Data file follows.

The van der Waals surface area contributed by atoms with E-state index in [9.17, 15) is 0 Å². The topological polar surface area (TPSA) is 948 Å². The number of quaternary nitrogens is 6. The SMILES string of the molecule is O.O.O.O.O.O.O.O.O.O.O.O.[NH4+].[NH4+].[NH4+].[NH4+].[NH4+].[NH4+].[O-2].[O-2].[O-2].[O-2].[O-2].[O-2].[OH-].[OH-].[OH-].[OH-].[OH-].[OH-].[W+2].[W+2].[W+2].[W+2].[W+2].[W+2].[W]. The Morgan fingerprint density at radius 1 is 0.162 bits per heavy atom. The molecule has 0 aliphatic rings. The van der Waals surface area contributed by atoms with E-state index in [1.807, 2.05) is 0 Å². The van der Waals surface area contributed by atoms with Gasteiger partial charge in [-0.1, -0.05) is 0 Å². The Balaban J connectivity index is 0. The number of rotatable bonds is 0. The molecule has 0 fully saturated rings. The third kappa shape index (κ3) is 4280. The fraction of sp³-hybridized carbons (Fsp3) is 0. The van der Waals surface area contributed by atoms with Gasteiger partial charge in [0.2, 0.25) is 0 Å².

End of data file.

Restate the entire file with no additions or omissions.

The van der Waals surface area contributed by atoms with E-state index in [9.17, 15) is 0 Å². The topological polar surface area (TPSA) is 948 Å². The number of quaternary nitrogens is 6. The SMILES string of the molecule is O.O.O.O.O.O.O.O.O.O.O.O.[NH4+].[NH4+].[NH4+].[NH4+].[NH4+].[NH4+].[O-2].[O-2].[O-2].[O-2].[O-2].[O-2].[OH-].[OH-].[OH-].[OH-].[OH-].[OH-].[W+2].[W+2].[W+2].[W+2].[W+2].[W+2].[W]. The Morgan fingerprint density at radius 1 is 0.162 bits per heavy atom. The molecule has 0 aliphatic rings. The van der Waals surface area contributed by atoms with E-state index in [1.807, 2.05) is 0 Å². The van der Waals surface area contributed by atoms with Gasteiger partial charge in [-0.1, -0.05) is 0 Å². The Balaban J connectivity index is 0. The number of rotatable bonds is 0. The molecule has 0 fully saturated rings. The third kappa shape index (κ3) is 4280. The fraction of sp³-hybridized carbons (Fsp3) is 0. The van der Waals surface area contributed by atoms with Gasteiger partial charge in [0.2, 0.25) is 0 Å².